The problem of multidimensional minimization requires finding a point x such that the scalar function,
takes a value which is lower than at any neighboring point. For smooth functions the gradient g = \nabla f vanishes at the minimum. In general there are no bracketing methods available for the minimization of n-dimensional functions. The algorithms proceed from an initial guess using a search algorithm which attempts to move in a downhill direction.
Algorithms making use of the gradient of the function perform a one-dimensional line minimisation along this direction until the lowest point is found to a suitable tolerance. The search direction is then updated with local information from the function and its derivatives, and the whole process repeated until the true n-dimensional minimum is found.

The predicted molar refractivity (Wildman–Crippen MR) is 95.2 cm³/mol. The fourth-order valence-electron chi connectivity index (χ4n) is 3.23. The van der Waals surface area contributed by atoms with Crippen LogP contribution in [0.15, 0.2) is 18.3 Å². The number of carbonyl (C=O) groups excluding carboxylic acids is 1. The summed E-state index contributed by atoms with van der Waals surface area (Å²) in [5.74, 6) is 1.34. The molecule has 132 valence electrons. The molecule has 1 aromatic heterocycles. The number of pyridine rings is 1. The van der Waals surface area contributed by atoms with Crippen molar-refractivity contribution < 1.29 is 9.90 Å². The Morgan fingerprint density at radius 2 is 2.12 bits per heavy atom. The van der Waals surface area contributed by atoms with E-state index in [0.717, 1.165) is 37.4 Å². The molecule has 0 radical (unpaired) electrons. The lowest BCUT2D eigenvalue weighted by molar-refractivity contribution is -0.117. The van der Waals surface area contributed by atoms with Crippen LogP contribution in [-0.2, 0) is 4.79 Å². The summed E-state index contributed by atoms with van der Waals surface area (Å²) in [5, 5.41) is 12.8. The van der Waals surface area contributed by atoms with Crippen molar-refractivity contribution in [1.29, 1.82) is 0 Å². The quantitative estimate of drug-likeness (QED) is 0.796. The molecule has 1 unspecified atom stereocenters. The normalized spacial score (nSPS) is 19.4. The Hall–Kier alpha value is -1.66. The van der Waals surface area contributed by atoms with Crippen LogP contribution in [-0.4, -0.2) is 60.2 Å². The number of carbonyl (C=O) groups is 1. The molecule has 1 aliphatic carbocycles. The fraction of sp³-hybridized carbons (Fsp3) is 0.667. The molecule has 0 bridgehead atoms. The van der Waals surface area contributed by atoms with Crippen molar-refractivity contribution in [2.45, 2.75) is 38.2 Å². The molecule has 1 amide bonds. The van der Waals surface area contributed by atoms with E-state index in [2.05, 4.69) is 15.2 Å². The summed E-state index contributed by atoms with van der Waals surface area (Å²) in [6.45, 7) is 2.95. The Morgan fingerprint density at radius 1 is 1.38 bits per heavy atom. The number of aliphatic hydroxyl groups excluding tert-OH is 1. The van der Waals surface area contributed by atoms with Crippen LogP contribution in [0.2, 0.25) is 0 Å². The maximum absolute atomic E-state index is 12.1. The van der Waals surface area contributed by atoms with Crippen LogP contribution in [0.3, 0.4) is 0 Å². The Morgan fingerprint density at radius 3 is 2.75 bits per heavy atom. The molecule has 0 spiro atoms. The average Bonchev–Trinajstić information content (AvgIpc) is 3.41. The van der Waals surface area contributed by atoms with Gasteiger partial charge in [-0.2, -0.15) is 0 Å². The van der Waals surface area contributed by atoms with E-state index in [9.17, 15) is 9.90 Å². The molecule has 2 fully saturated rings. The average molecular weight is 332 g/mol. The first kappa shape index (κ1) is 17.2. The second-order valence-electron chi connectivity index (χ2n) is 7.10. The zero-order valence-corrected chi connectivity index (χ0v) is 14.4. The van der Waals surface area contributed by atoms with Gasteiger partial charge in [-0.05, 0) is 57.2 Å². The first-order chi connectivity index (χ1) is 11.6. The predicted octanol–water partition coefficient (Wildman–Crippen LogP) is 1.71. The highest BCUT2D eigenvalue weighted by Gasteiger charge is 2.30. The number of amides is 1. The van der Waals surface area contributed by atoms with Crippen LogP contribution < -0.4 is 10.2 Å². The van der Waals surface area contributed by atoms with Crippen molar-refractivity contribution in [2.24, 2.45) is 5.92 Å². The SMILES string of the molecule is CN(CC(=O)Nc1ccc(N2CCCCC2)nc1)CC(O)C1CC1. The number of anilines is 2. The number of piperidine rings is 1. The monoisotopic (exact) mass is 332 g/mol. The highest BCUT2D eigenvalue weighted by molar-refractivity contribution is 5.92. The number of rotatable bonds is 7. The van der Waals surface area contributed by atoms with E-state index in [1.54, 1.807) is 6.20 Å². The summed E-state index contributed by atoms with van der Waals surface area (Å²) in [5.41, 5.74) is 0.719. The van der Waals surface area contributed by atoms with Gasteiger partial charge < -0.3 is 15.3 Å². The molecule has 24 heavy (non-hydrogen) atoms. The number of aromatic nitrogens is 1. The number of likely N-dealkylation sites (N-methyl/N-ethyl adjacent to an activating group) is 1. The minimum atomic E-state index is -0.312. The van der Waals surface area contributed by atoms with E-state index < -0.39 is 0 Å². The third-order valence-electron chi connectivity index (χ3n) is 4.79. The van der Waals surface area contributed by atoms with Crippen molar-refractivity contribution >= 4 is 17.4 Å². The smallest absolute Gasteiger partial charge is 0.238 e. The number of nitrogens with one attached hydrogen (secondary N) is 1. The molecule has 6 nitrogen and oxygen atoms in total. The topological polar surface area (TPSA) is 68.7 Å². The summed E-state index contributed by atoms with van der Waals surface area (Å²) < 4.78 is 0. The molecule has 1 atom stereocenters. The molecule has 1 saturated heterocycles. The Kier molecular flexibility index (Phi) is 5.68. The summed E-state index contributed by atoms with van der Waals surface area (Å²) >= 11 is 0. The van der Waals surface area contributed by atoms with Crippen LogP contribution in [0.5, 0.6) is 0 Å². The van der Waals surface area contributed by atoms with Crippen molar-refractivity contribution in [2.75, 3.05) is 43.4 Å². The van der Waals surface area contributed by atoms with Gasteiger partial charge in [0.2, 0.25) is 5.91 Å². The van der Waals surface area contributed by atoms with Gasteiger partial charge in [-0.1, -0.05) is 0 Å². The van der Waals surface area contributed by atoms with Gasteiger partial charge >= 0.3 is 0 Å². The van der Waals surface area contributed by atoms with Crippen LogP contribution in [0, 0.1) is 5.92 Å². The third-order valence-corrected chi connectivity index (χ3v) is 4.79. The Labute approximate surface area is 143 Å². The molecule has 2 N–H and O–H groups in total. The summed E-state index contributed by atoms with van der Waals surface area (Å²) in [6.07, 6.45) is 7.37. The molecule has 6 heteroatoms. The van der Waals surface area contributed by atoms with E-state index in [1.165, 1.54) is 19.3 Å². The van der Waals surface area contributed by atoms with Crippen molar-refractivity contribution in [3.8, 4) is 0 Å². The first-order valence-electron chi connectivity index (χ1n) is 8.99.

The Nelder-Mead Simplex algorithm applies a different strategy. It maintains n+1 trial parameter vectors as the vertices of a n-dimensional simplex. In each iteration step it tries to improve the worst vertex by a simple geometrical transformation until the size of the simplex falls below a given tolerance.
Both types of algorithms use a standard framework. The user provides a high-level driver for the algorithms, and the library provides the individual functions necessary for each of the steps. There are three main phases of the iteration. The steps are,
Each iteration step consists either of an improvement to the
line-minimisation in the current direction or an update to the search
direction itself. The state for the minimizers is held in a
gsl_multimin_fdfminimizer struct or a